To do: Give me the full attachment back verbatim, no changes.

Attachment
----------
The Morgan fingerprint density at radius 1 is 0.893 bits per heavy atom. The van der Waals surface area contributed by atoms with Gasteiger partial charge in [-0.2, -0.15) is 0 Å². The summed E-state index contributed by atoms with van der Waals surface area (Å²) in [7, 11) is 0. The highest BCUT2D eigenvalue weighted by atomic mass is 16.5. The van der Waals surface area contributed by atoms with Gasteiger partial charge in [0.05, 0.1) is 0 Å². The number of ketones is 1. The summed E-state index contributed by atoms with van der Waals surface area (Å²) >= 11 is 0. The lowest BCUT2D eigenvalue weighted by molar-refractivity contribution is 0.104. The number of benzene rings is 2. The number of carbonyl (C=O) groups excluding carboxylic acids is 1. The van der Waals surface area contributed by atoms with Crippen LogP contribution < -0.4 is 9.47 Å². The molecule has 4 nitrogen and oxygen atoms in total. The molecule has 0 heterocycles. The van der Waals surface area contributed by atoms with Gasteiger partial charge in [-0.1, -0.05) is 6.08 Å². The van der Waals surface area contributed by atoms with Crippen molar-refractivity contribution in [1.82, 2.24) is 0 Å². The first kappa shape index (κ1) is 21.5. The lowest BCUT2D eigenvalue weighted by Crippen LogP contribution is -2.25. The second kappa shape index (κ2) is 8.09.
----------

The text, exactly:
The Morgan fingerprint density at radius 1 is 0.893 bits per heavy atom. The van der Waals surface area contributed by atoms with Gasteiger partial charge in [-0.2, -0.15) is 0 Å². The summed E-state index contributed by atoms with van der Waals surface area (Å²) in [7, 11) is 0. The highest BCUT2D eigenvalue weighted by atomic mass is 16.5. The van der Waals surface area contributed by atoms with Gasteiger partial charge in [0.05, 0.1) is 0 Å². The number of ketones is 1. The summed E-state index contributed by atoms with van der Waals surface area (Å²) >= 11 is 0. The lowest BCUT2D eigenvalue weighted by molar-refractivity contribution is 0.104. The number of benzene rings is 2. The number of carbonyl (C=O) groups excluding carboxylic acids is 1. The van der Waals surface area contributed by atoms with Crippen LogP contribution < -0.4 is 9.47 Å². The molecule has 4 nitrogen and oxygen atoms in total. The molecule has 0 heterocycles. The van der Waals surface area contributed by atoms with Gasteiger partial charge in [-0.1, -0.05) is 6.08 Å². The van der Waals surface area contributed by atoms with Crippen molar-refractivity contribution in [1.82, 2.24) is 0 Å². The first kappa shape index (κ1) is 21.5. The lowest BCUT2D eigenvalue weighted by Crippen LogP contribution is -2.25. The second kappa shape index (κ2) is 8.09.